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Review: Peter David’s Iron Man Movie Novelization FIGHTS! and FIGHTS! with Repulsor Rays!

March 26th, 2008 Posted by Gavok

A year ago, I bought, read and reviewed Peter David’s novelization of Spider-Man 3. I thought it was pretty good and went on record to say that Sam Raimi would have to go out of his way to fuck up that movie. Wouldn’t you know it, he did exactly that. He deleted a handful of scenes that would have turned the movie’s three villains into more than ridiculous, one-dimensional jokes. While he removed all the valuable Eddie Brock and Sandman scenes, he made it even worse by hardly shaving off any whiny Mary Jane moments.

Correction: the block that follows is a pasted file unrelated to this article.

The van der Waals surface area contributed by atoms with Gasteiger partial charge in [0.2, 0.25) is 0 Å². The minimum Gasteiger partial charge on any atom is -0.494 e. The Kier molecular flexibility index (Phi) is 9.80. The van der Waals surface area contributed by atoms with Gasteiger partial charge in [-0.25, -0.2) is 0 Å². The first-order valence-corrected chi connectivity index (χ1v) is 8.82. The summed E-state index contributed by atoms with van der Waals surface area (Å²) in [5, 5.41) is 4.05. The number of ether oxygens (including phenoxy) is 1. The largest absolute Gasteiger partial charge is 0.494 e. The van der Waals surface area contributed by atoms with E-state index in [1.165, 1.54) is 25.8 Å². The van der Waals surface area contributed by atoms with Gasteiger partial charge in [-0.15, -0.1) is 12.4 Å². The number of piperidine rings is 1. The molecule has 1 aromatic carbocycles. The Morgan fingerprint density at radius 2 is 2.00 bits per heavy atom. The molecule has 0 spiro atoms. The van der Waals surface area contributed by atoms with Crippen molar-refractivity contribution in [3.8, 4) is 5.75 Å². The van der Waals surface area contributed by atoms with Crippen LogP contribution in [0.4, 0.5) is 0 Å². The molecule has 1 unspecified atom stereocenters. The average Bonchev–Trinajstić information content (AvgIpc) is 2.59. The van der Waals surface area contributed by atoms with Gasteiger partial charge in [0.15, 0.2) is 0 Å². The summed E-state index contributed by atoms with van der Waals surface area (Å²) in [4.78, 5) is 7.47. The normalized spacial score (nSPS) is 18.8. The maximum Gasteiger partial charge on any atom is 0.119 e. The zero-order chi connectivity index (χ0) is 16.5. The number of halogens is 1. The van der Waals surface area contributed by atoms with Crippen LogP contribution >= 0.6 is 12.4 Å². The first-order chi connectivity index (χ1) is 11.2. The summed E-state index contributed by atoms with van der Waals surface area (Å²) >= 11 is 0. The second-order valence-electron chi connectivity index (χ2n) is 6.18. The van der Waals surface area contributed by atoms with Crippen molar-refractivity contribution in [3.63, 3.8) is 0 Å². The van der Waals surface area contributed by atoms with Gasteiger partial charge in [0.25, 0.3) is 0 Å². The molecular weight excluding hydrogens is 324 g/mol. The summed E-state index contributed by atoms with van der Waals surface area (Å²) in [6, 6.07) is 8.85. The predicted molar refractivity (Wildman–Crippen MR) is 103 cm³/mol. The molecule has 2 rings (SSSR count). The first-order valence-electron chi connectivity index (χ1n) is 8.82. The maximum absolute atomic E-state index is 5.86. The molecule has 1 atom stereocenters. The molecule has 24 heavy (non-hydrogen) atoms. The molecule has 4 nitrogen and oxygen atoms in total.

I made the decision to go for round two. This time Peter David writes a novelization based on the upcoming Iron Man film. More than anything, I was curious. The build-up has been nice. Not just with the trailers, but the feeling that there’s love in the movie. I recall Jon Favreau saying that in preparation, he had been reading every single issue of Iron Man from the 60’s on. So would love be enough to make this story work?

Yes. Yes it really would.

I’m not going to give out explicit spoilers, but if you really want an absolute blank slate to the point that you didn’t even watch the trailers, by all means don’t read this and instead just give me $5.

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Bendis Hates Tigra, Brubaker Hates Milla, BKV Hates Black People

January 30th, 2008 Posted by david brothers

Or do they?

How long do you give a story before you judge it? If it’s obviously one part of a series, do you wait until it’s done or are you just so turned off that you shun it forever and cast it into outer darkness?